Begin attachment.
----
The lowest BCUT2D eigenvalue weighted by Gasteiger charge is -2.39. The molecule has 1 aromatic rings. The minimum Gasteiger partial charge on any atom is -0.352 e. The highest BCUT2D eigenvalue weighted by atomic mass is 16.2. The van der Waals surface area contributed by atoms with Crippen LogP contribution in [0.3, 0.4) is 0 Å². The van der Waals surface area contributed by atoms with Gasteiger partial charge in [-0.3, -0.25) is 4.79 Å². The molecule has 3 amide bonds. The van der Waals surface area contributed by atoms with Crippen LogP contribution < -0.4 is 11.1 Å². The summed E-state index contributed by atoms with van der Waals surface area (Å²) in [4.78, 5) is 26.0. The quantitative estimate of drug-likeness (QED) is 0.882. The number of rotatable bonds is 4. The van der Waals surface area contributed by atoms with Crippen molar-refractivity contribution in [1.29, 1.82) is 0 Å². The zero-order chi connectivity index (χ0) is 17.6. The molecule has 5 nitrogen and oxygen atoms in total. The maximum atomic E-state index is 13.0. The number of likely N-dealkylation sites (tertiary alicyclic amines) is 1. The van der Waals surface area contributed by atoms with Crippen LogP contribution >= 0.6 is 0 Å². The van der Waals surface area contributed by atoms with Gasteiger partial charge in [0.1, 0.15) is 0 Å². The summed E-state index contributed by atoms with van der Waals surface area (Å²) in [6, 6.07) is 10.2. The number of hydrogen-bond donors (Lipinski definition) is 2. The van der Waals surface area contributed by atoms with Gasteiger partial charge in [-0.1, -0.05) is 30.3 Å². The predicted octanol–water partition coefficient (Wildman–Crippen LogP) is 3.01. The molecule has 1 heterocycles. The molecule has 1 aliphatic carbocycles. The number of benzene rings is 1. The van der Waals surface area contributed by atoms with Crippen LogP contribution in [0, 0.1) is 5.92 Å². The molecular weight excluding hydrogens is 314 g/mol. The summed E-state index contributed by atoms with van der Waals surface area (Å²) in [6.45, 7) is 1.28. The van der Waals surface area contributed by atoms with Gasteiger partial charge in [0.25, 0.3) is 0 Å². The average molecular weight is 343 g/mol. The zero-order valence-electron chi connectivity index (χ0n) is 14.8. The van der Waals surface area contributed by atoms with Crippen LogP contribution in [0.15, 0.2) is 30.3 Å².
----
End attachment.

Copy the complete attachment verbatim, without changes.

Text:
The lowest BCUT2D eigenvalue weighted by Gasteiger charge is -2.39. The molecule has 1 aromatic rings. The minimum Gasteiger partial charge on any atom is -0.352 e. The highest BCUT2D eigenvalue weighted by atomic mass is 16.2. The van der Waals surface area contributed by atoms with Crippen LogP contribution in [0.3, 0.4) is 0 Å². The van der Waals surface area contributed by atoms with Gasteiger partial charge in [-0.3, -0.25) is 4.79 Å². The molecule has 3 amide bonds. The van der Waals surface area contributed by atoms with Crippen LogP contribution < -0.4 is 11.1 Å². The summed E-state index contributed by atoms with van der Waals surface area (Å²) in [4.78, 5) is 26.0. The quantitative estimate of drug-likeness (QED) is 0.882. The number of rotatable bonds is 4. The van der Waals surface area contributed by atoms with Crippen molar-refractivity contribution in [1.29, 1.82) is 0 Å². The zero-order chi connectivity index (χ0) is 17.6. The molecule has 5 nitrogen and oxygen atoms in total. The maximum atomic E-state index is 13.0. The number of likely N-dealkylation sites (tertiary alicyclic amines) is 1. The van der Waals surface area contributed by atoms with Crippen LogP contribution >= 0.6 is 0 Å². The van der Waals surface area contributed by atoms with Gasteiger partial charge in [0.1, 0.15) is 0 Å². The summed E-state index contributed by atoms with van der Waals surface area (Å²) in [6, 6.07) is 10.2. The number of hydrogen-bond donors (Lipinski definition) is 2. The van der Waals surface area contributed by atoms with Gasteiger partial charge in [-0.1, -0.05) is 30.3 Å². The predicted octanol–water partition coefficient (Wildman–Crippen LogP) is 3.01. The molecule has 1 heterocycles. The molecule has 1 aliphatic carbocycles. The number of benzene rings is 1. The van der Waals surface area contributed by atoms with Crippen LogP contribution in [0, 0.1) is 5.92 Å². The molecular weight excluding hydrogens is 314 g/mol. The summed E-state index contributed by atoms with van der Waals surface area (Å²) in [6.45, 7) is 1.28. The van der Waals surface area contributed by atoms with Gasteiger partial charge in [0.25, 0.3) is 0 Å². The average molecular weight is 343 g/mol. The zero-order valence-electron chi connectivity index (χ0n) is 14.8. The van der Waals surface area contributed by atoms with Crippen LogP contribution in [0.15, 0.2) is 30.3 Å².